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MW 23 May 2018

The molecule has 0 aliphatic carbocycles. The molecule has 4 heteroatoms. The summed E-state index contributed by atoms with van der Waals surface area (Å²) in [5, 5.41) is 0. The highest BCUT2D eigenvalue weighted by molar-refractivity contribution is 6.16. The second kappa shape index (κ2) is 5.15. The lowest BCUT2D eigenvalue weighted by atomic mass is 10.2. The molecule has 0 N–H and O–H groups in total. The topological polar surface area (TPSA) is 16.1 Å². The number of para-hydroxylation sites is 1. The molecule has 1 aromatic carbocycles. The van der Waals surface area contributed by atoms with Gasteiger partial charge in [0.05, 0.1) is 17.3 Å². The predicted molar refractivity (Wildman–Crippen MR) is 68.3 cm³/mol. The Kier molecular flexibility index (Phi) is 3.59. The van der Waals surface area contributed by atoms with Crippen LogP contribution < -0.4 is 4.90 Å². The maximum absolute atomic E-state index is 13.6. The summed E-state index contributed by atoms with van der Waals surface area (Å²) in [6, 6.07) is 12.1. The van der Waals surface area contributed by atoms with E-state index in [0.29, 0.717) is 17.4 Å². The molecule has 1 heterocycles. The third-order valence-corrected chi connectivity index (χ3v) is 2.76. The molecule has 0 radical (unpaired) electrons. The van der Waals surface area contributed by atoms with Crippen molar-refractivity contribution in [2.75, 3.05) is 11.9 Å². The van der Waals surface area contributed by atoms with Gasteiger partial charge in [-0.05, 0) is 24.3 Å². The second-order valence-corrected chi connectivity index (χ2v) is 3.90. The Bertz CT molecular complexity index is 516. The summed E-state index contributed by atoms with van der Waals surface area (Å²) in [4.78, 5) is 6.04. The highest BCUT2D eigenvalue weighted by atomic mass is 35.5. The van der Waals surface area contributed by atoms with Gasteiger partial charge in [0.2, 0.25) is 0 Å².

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WWW.MALTATODAY.COM.MT WEDNESDAY EDITION €1.00 Newspaper post EDITORIAL • PAGE 9 WEDNESDAY • 23 MAY 2018 • ISSUE 588 • PUBLISHED EVERY WEDNESDAY AND SUNDAY ANALYSIS The goose, the gander and Fr Mark Montebello PAGES 6 - 7 TIA RELJIC PLANNING Authority boss Johann Butt- igieg is being touted as the next CEO for the Lands Authority, this newspaper has learnt. A veteran of the planning authority, Buttigieg served as a senior planning of- ficer there before being appointed CEO in 2013 and more recently executive chair- man. Buttigieg will replace Carlo Mifsud, who resigned his post as CEO of the recently formed Lands Authority after a mere 16 months. Mifsud will now help in the creation of a new authority that will bring under one roof the various regulatory functions linked to the construction industry. Buttigieg is paid over €83,000 as execu- tive chairman of the Planning Authority, excluding allowances. As PA boss, he has been instrumen- tal in advancing Labour's expan- sionist development agenda. DAPHNE CARUANA GALIZIA MURDER NATIONAL AUDIT OFFICE REPORT ON MATER DEI PROJECT Mater Dei dispute waiver clause in 2009 agreement exposed Malta 'to significant risks' PAGE 3 PA boss Johann Buttigieg touted for Lands CEO Johann Buttigieg PAGE 3 FBI AGENTS TAKE THE WITNESS STAND FBI agent William Shute (Photo: Joe Lamberti) 4 KURT SANSONE A waiver clause accepted by government in 2009 left it with "limited means of re- course" to rectify structural defects dis- covered at Mater Dei hospital years later, the National Audit Office has confirmed. In a lengthy report traversing the tur- bulent lifespan of the project that started in 1990 as a specialised hospital and was completed in 2011 as an acute general hospital, the NAO did not hold back in its negative descriptions of the manage- ment process. The report was tabled in Parliament yesterday. The audit investigation requested by the government in 2015, was hampered by a lack of documentation, missing files and incomplete records that made it dif- ficult for the NAO to carry out its work. The investigation was prompted after government plans to expand the hospi- tal hit a snag when preliminary testing revealed defective con- crete structures at Ma- ter Dei hospital in 2014. PAGE 2

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